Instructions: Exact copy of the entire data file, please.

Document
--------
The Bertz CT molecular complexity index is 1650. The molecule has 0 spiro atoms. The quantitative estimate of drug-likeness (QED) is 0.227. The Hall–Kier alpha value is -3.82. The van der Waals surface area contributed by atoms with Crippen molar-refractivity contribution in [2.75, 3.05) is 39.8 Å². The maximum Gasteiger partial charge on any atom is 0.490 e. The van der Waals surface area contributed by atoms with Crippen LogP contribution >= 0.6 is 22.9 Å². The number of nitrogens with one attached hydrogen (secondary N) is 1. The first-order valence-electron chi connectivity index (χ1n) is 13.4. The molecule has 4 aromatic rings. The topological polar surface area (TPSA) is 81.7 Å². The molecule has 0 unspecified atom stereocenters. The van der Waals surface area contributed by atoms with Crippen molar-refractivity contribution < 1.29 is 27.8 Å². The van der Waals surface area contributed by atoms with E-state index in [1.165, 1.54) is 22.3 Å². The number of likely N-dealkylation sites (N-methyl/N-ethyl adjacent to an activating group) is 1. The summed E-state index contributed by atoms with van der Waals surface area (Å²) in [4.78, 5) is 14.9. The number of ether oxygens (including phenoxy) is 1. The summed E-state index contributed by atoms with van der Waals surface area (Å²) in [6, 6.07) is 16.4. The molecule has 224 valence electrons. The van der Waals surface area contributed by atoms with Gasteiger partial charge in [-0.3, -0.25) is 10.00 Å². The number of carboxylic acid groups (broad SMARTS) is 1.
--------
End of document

The Bertz CT molecular complexity index is 1650. The molecule has 0 spiro atoms. The quantitative estimate of drug-likeness (QED) is 0.227. The Hall–Kier alpha value is -3.82. The van der Waals surface area contributed by atoms with Crippen molar-refractivity contribution in [2.75, 3.05) is 39.8 Å². The maximum Gasteiger partial charge on any atom is 0.490 e. The van der Waals surface area contributed by atoms with Crippen LogP contribution >= 0.6 is 22.9 Å². The number of nitrogens with one attached hydrogen (secondary N) is 1. The first-order valence-electron chi connectivity index (χ1n) is 13.4. The molecule has 4 aromatic rings. The topological polar surface area (TPSA) is 81.7 Å². The molecule has 0 unspecified atom stereocenters. The van der Waals surface area contributed by atoms with Crippen molar-refractivity contribution < 1.29 is 27.8 Å². The van der Waals surface area contributed by atoms with E-state index in [1.165, 1.54) is 22.3 Å². The number of likely N-dealkylation sites (N-methyl/N-ethyl adjacent to an activating group) is 1. The summed E-state index contributed by atoms with van der Waals surface area (Å²) in [4.78, 5) is 14.9. The number of ether oxygens (including phenoxy) is 1. The summed E-state index contributed by atoms with van der Waals surface area (Å²) in [6, 6.07) is 16.4. The molecule has 224 valence electrons. The van der Waals surface area contributed by atoms with Gasteiger partial charge in [-0.3, -0.25) is 10.00 Å². The number of carboxylic acid groups (broad SMARTS) is 1.